Friday, May 2, 2014

A couple of thoughts from Real Madrid's incredible win over Bayern

Real Madrid's incredible 4-0 Champions League win over Bayern Munich at the Allianz Arena  came as quite the shock. Here are two thoughts from Tuesday's game.

1. Real's pace matched up well against Bayern's high line
Bayern enjoy possessing the ball in their opponents half and pushing their fullbacks into advanced areas. When they concede possession they press high up the pitch to win it back and hold a high line. These tactics have the potential to leave a side vulnerable to counterattacks and Real Madrid are the strongest counterattacking side in the world. Real Madrid played a 4-4-1-1, defending with a narrow midfield bank of four and leaving Benzema and Ronaldo higher up the pitch to spring counters. Ronaldo provided an initial outlet pass when Real won the ball back and Angel Di Maria and Gareth Bale broke forward with deep runs from midfield. No other side in the world boasts three players with the combination of pace and technique possessed by Bale, Ronaldo and Di Maria. When they're given space to run into on the break they're virtually unplayable.

From the outset Bayern's high line looked vulnerable. In the 9th minute Neuer was forced out of his box to head a Di Maria ball over the top that nearly put Benzema through on goal. The German keeper scuffed his headed clearance and was fortunate when Bale wasn't able to take advantage, the Welshman putting his volleyed effort at an open net over the bar. The writing was on the wall however. Six minutes later Xabi Alonso won the ball at the edge of his own penalty area and provided an outlet for Ronaldo. He flicked cleverly for Di Maria breaking down the left sideline who played a diagonal ball over the top of Bayern's high line for Benzema. Dante's last ditch tackle prevented Benzema from getting a shot off but it earned Real the corner that Ramos would score the opener from.

With Bayern needing three goals and forced to chase the game, Real were able to maintain their deep, tight defensive positioning and invite pressure before exploiting space in behind the Bayern midfield on the counter. This was a masterclass of organized team defending and lethal counterattacking football highlighted by Real's third goal, one of the best team goals you'll see this season. In Real's penalty box Carvajal, Modric and Pepe all close down on Ribery and force him into a bad pass that falls for Bale at the edge of the penalty area. Bale plays a square pass to Di Maria who finds Benzema breaking into the right channel. This run from Benzema is an intelligent one as he forces Dante into a wide position and leaves a huge gap in the middle of midfield between Dante and his center back partner Jerome Boatening. Bale sprints forward beyond Toni Kroos into this gap and through on goal. He lays a pass to his left for Ronaldo to tuck home for a record setting 15 UCL goals.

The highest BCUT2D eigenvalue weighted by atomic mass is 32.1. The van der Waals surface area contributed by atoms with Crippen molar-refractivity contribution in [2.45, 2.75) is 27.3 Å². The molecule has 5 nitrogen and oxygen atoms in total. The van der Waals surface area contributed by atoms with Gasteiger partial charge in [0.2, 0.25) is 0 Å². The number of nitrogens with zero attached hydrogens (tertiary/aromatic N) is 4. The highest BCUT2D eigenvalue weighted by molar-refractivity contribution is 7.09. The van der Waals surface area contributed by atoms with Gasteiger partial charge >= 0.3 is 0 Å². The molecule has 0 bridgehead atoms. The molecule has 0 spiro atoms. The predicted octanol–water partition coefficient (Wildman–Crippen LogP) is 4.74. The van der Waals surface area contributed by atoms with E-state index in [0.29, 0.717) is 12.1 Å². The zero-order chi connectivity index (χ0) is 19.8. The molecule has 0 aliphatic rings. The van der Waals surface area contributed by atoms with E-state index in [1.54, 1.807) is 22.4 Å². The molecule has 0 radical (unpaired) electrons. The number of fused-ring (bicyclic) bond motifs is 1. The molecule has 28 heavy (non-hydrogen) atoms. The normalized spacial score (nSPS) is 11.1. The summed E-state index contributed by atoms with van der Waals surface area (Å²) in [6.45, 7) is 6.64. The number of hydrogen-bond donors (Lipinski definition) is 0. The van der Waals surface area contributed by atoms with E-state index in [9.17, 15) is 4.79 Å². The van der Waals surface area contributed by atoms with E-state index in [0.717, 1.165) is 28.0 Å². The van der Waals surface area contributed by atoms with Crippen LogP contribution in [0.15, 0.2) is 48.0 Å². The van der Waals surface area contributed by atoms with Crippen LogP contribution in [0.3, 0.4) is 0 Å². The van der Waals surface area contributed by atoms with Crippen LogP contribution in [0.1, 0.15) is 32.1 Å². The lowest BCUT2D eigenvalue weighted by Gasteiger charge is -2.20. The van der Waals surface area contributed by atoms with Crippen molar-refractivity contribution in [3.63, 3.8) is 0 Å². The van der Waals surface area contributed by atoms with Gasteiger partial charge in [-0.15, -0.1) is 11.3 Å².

2. Pep Guardiola should not be sacked at Bayern
Following Bayern's treble winning 2012-2013 season, the expectations placed on Guardiola in his first season were always going to be nearly impossible to satisfy. How do you improve a side that won everything?

Things went swimmingly in the league- Bayern remarkably clinched the title with 7 games remaining without having lost up to that point. From there they hit a deep in form, drawing with Hoffenheim before losing consecutive games to Augsburg and Borussia Dortmund. Guardiola deserves criticism for the complacency that set in that quelled momentum and almost certainly contributed to their heavy defeat Tuesday. However, Bayern may yet still win a domestic double as they face Dortmund in the league cup final May 17. I can't help but feel there's something seriously wrong with football culture if a manger gets sacked after winning a double and making a Champions League semifinal in his first season in charge. It was an embarrassing defeat for Bayern but it seems insane to base a managers body of work over the course of a season on one two-legged tie.

Yes he was up against a manager also in his first season but Ancelotti is more flexible in his tactical approach and therefore doesn't require the same length of time to allow his players to adapt to his style. Guardiola by contrast is more rigid in how he requires his sides to play. His approach and the personnel he has used differ from Jupp Heynckes last season and it will therefore take players time to gel into his system. Given time the understanding between manager and players will improve as will performances on the pitch. The big question that may determine Guardiola's future is whether Bayern supporters and the board want to continue to see their club play Guardiola's patient, horizontal possession style. Honorary club president Franz Beckenbauer has on more than one occasion voiced his displeasure at what he views as Guardiola's boring style.

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